Australia’s transport industry has struggled with a serious mental health crisis for some time. With transport and logistics pushed into overdrive to meet increased demand brought on by COVID-19, drivers are starting to feel the pinch more than ever, both physically and mentally.
New studies from Monash University and OzHelp Foundation have revealed that 80 per cent of Australian truckies are either overweight or obese, with one third suffering from multiple chronic health conditions. Compound this with working 49 hours per week compared to the average working week of Australians, which was 32.3 hours in 2019, and the long hours of life on the road have a direct effect on social interactions, which in turn impacts mental health.
“Drivers are living with chronic pain, obesity, mental health problems, high blood pressure and back problems. It is bad enough that these poor health outcomes affect so many workers and their families but evidence linking them to truck crashes and near misses shows that the entire community is affected by the problems,” said Nick McIntosh, Assistant National Secretary of the Transport Workers Union (TWU),
It's high time that supporting driver’s mental and physical wellbeing became a top priority for all companies with employees on the road. Here’s what you can do to get started.
Long hours at the wheel are taking a toll on drivers. Now more than ever.
When deadlines are inflexible and there is a growing workload, it’s all too easy to forget the cost of pushing people to breaking point. Despite the need to keep on trucking, it’s imperative for managers and operators to keep driver health front of mind.
Encouraging drivers to make the most of the time they spend outside of work can help improve the time that they spend at work. Organised sports and other activities based around work groups can help staff to have a healthier attitude, more active lifestyle, and a host of other benefits.
And by effectively managing road hours and ensuring that drivers aren’t being worked into the ground, you can show your staff by deeds rather than words that their wellbeing is important. This encourages them to rest and revive rather than feeling an unspoken demand to keep going to meet the next deadline, even if unsafe.
A focus on safety and wellbeing needs to begin at the top. Without a clear commitment to health from those in leadership positions, there’s less chance of buy-in from the rest of the business. Why should they take it seriously when you don’t?
Building a workplace culture that pushes health, safety and wellbeing to the front of how you operate is important. For example, you could ensure that your business has a robust risk assessment plan. By identifying events and activities that can negatively impact drivers, you can better prepare for them, and institute policies and procedures that can mitigate them. Or, if you’re using telematics and other smart solutions, you can commit to doing more than just monitoring. Use the information you collect to improve driver safety and wellbeing through teaching and information sessions.
Organisations that live and breathe health and safety make it easier for their staff to recognise the importance of looking after themselves, and each other. And it can all start with an open-door policy.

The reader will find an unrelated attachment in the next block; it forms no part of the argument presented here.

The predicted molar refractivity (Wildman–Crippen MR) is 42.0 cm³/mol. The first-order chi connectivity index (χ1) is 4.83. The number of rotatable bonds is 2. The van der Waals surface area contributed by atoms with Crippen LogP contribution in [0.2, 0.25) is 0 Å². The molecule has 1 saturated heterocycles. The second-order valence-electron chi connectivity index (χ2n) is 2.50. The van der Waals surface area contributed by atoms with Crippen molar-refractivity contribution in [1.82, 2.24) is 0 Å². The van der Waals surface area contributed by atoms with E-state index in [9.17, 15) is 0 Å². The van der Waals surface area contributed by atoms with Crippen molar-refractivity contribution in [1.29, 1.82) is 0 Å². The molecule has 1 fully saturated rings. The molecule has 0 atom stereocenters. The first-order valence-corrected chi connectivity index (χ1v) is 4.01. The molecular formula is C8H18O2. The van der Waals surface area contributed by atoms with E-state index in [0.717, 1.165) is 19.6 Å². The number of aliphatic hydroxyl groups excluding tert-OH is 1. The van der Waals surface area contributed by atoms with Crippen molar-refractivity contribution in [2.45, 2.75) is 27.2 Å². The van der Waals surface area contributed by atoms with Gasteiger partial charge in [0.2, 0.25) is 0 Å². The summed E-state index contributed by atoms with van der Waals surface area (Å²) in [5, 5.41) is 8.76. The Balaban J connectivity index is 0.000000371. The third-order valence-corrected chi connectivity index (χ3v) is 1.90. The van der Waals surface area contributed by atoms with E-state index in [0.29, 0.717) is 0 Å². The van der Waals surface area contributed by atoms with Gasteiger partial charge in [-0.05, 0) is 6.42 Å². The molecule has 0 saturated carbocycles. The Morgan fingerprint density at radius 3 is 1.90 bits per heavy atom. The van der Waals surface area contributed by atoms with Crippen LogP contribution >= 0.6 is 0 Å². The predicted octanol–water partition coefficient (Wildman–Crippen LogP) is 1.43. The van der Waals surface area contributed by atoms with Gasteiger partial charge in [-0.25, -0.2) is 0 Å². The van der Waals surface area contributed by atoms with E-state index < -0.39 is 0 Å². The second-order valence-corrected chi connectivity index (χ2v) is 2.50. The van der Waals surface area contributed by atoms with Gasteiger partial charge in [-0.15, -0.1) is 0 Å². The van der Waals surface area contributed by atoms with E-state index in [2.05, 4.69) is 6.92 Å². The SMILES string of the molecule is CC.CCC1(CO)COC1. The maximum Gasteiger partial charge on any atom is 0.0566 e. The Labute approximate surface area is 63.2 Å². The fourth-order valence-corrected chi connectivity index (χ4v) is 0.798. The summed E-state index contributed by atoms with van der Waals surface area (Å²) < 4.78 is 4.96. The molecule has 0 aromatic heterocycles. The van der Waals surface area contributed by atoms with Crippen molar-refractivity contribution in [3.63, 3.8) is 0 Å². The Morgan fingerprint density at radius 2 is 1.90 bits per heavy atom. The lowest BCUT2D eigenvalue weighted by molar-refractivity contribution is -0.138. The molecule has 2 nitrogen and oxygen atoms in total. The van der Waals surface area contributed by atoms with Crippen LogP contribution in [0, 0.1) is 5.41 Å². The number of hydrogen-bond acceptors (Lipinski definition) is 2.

Talking openly and honestly is crucial to drive change for the better.
It’s not easy to talk mental health or to ask for help. Traditional barries to talking about it still exist in many industries, and transport is no exception.
Giving staff in your organisation the impetus to speak candidly need to be prioritised – no matter what the topic. Workers can’t be made to feel scared or ashamed of speaking up. Set the example by speaking first. It will encourage others to follow suit. Ensuring there is also a space where people can feel comfortable to share what’s on their mind is as important as an open-door.
Equally, there needs to be a free flow of information from management to staff. Employee assistance programs, hints and tips on keeping healthy on the road and other forms of assistance need to be business as usual, not unusual. Ensuring everyone feels valued is important.
Australia is a big place, and with such vast distances to travel, drivers can find themselves on the road for days at a time. When you’re removed from friends, family and the usual support frameworks for long periods, it’s easy for physical and mental struggles to become worse.
Managers and support staff must take on a leadership role when it comes to reducing the isolation of drivers on long haul trips. Encouraging socialisation, even if it’s through something as simple as a phone call, can make all the difference for people otherwise isolated a lot of the time. When you’re stuck alone in the cab for longer distances, it can be as simple as listening to your favourite playlist you put together with your family, or the songs you enjoy belting out like nobody is listening.
A powerful way of encouraging and supporting healthier employees is through employee initiatives.
It’s not uncommon for workers to feel like they don’t have a stake in what goes on in the workplace, beyond coming in to work every day. But by enshrining initiatives that instil good health and wellness habits, managers can bring workers into the fold and place them in a position where they control their own health narratives.
Taking the time to introduce exercise and fitness challenges or showing support for national awareness days and causes can normalise subjects that still carry a stigma.
One in two Australian truck drivers reports some level of psychological distress, and almost a third report being diagnosed with three or more health conditions. Mental and physical wellbeing can often get ignored when on the road, and transport managers need to take the lead in providing all staff with the frameworks, capabilities and confidence they need to make health a high priority.